We’ve been out of baby cereal for a couple of days, and this morning I crushed Crisp Rice cereal (a/k/a generic Rice Krispies®) with a fork, and mixed it with homemade stewed prunes (a/k/a undehydrated fruit leather.) Hazel loved it. And I had always thought Dean was the creative cook in this family. Not that he isn’t. And, come to think of it, Ike’s the one who’s been known to dip raw carrots in ketchup–or eat corn chips with ketchup.
Speaking of Isaac and food, he doesn’t like ice cream or pizza–he has a moderate milk allergy, but can sometimes eat those things now, but he’s never acquired a taste for them–but he LOVES smoked oysters. We used to get them in our Christmas stockings in my family when we were kids (what? you didn’t get smoked oysters in your Christmas stocking? More proof that your parents didn’t love you,) so I’ve started giving them to my kids in their stockings, and now I almost regret it because Ike asks me for a tin every day. (I make him share it with me since I tend to have low iron and oysters have lots of iron.) I was happy to discover, the other day, that a local discount store has them for $1 a tin, which is half the price at the grocery store. After we eat them, I make Ike put the empty tin in a plastic bag and put it in the dumpster in the garage, because Dean can’t stand even the faintest whiff of them.
Tarnish on my Mothering Record:
My friend had to ask me to make sure her kindergartner gets in the door before I drive off when I bring her home from school on my carpool turn. I’ve meant to do that, but apparently have been forgetting. Oops!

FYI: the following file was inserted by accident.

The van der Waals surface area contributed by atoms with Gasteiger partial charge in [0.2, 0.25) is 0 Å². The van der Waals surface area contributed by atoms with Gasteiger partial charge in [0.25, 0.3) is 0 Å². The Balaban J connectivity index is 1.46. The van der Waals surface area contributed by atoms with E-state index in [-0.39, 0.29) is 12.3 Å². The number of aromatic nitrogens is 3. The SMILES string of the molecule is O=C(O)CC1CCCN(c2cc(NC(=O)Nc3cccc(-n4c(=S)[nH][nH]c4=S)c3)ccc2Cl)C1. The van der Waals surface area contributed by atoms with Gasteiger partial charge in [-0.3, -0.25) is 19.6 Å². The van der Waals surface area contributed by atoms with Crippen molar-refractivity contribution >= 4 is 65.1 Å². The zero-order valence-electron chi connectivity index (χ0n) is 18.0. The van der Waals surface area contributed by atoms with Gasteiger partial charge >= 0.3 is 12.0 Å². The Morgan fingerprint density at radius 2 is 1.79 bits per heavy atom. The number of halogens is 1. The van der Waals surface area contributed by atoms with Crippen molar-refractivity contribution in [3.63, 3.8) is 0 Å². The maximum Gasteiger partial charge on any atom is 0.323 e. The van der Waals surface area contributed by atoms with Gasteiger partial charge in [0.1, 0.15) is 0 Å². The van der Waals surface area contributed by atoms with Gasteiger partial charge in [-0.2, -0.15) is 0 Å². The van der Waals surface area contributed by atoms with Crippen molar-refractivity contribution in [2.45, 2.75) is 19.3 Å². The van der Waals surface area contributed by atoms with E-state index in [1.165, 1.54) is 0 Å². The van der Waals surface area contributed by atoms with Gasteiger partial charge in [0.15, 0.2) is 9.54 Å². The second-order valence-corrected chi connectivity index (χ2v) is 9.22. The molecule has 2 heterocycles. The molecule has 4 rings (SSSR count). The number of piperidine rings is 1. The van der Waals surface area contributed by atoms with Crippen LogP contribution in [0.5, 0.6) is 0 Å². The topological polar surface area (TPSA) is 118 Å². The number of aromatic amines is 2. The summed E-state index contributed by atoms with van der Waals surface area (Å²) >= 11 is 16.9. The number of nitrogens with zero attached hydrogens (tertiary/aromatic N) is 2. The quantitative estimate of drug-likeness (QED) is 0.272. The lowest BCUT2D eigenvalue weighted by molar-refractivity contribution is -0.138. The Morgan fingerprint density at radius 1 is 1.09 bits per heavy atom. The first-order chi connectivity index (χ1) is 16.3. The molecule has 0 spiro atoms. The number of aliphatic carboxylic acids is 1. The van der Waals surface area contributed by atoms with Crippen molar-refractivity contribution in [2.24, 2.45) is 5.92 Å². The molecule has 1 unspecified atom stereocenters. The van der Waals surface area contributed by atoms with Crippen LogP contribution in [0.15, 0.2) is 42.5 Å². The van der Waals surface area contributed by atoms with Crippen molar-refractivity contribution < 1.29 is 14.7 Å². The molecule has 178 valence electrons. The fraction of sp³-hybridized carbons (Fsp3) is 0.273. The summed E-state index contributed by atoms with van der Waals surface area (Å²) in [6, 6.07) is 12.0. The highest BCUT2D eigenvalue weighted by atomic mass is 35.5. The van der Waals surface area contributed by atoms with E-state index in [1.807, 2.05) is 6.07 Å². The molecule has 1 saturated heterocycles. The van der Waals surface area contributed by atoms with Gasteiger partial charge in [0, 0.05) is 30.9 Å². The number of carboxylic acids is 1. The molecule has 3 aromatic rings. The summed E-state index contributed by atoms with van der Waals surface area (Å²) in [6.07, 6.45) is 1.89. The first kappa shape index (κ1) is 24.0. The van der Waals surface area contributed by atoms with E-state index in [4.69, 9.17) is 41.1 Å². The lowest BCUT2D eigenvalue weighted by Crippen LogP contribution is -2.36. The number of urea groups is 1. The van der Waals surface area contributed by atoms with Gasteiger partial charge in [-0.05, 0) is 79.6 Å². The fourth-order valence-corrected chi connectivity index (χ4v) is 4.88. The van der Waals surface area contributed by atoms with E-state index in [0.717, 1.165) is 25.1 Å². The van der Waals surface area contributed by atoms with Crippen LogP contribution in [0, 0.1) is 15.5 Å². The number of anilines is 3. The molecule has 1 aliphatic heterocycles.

Last week I was late TWICE picking S. and Rose up from kindergarten. The first time I thought I was ready to leave on time, and then at the last minute Hazel and Henry both needed diaper changes, so I was five minutes late. The second time I was ready to leave 20 minutes early, so decided to get one more thing done and lost track of time–and was fifteen minutes late.
Today I decided to leave fifteen minutes before I needed to be there and just expect to wait in the car for a while. This meant I actually arrived about four minutes early. No other cars were there, and I thought, “I’m not that early, am I?” My cell phone rang and it was my carpool friend telling me that the school had just called her to remind her that it’s “early out” day on Monday. So I was almost half an hour late. I’m going to go write EARLY OUT DAY on every Monday in my calendar for the rest of the year in red pen before I finish typing this post–I’ll be right back.
Okay, I hope that helps. (I don’t always look at my calendar on Monday mornings.) At least Rose and S. said they had fun reading picture books in the office while they waited for me.
Tarnish on my car:
For most of my life I’ve been almost completely oblivious to cars’ appearances, and only cared about safety, reliability, and comfort. Just recently, suddenly I’m embarrassed to drive my white minivan. It’s just looking really battered. (What are all those black scuff marks? Is it from the kids’ bike tires when they park next to the van in the garage?) We’re also at max capacity now, so I’ve told Dean that, in case we’re eventually able to have another baby, maybe we should get a minivan with one more seat now, to plan ahead. He fails to see the logic in this. Of course, generally Dean is all about cutting things as close as possible, while I’m more of a leave-myself-the-largest-margin-possible kind of person. (Except when it comes to picking kids up from school, apparently. Or arriving anywhere early, except for airports.) When I drove carpool today, S. told me, “You need to get van doors that close by themselves,” so I guess she’s in my camp on the newer-minivan campaign.